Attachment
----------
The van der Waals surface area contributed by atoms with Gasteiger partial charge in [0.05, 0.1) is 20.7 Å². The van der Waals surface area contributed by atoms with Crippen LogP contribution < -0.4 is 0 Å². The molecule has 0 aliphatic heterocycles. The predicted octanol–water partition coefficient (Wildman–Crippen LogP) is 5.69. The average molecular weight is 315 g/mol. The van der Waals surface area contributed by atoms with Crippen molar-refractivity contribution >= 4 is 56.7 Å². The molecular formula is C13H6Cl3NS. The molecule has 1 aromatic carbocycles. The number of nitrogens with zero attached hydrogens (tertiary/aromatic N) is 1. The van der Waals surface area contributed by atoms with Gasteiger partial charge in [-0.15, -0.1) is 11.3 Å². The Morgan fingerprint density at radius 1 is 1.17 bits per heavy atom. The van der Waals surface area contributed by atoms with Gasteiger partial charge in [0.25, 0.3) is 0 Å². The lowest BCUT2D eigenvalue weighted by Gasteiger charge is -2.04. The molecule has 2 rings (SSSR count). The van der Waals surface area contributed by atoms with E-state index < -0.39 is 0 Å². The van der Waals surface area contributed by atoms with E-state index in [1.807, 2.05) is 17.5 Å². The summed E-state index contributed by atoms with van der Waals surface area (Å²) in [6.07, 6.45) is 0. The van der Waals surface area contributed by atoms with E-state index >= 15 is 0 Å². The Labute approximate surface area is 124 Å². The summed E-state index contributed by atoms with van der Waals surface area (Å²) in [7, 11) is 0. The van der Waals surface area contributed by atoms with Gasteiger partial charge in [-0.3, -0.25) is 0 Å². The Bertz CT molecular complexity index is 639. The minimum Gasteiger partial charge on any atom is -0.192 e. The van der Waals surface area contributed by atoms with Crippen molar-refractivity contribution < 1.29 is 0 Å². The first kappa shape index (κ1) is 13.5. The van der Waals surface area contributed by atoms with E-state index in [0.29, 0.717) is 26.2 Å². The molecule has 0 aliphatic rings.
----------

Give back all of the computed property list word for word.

The van der Waals surface area contributed by atoms with Gasteiger partial charge in [0.05, 0.1) is 20.7 Å². The van der Waals surface area contributed by atoms with Crippen LogP contribution < -0.4 is 0 Å². The molecule has 0 aliphatic heterocycles. The predicted octanol–water partition coefficient (Wildman–Crippen LogP) is 5.69. The average molecular weight is 315 g/mol. The van der Waals surface area contributed by atoms with Crippen molar-refractivity contribution >= 4 is 56.7 Å². The molecular formula is C13H6Cl3NS. The molecule has 1 aromatic carbocycles. The number of nitrogens with zero attached hydrogens (tertiary/aromatic N) is 1. The van der Waals surface area contributed by atoms with Gasteiger partial charge in [-0.15, -0.1) is 11.3 Å². The Morgan fingerprint density at radius 1 is 1.17 bits per heavy atom. The van der Waals surface area contributed by atoms with Gasteiger partial charge in [0.25, 0.3) is 0 Å². The lowest BCUT2D eigenvalue weighted by Gasteiger charge is -2.04. The molecule has 2 rings (SSSR count). The van der Waals surface area contributed by atoms with E-state index < -0.39 is 0 Å². The van der Waals surface area contributed by atoms with E-state index in [1.807, 2.05) is 17.5 Å². The summed E-state index contributed by atoms with van der Waals surface area (Å²) in [6.07, 6.45) is 0. The van der Waals surface area contributed by atoms with E-state index >= 15 is 0 Å². The Labute approximate surface area is 124 Å². The summed E-state index contributed by atoms with van der Waals surface area (Å²) in [7, 11) is 0. The van der Waals surface area contributed by atoms with Gasteiger partial charge in [-0.3, -0.25) is 0 Å². The Bertz CT molecular complexity index is 639. The minimum Gasteiger partial charge on any atom is -0.192 e. The van der Waals surface area contributed by atoms with Crippen molar-refractivity contribution < 1.29 is 0 Å². The first kappa shape index (κ1) is 13.5. The van der Waals surface area contributed by atoms with E-state index in [0.29, 0.717) is 26.2 Å². The molecule has 0 aliphatic rings.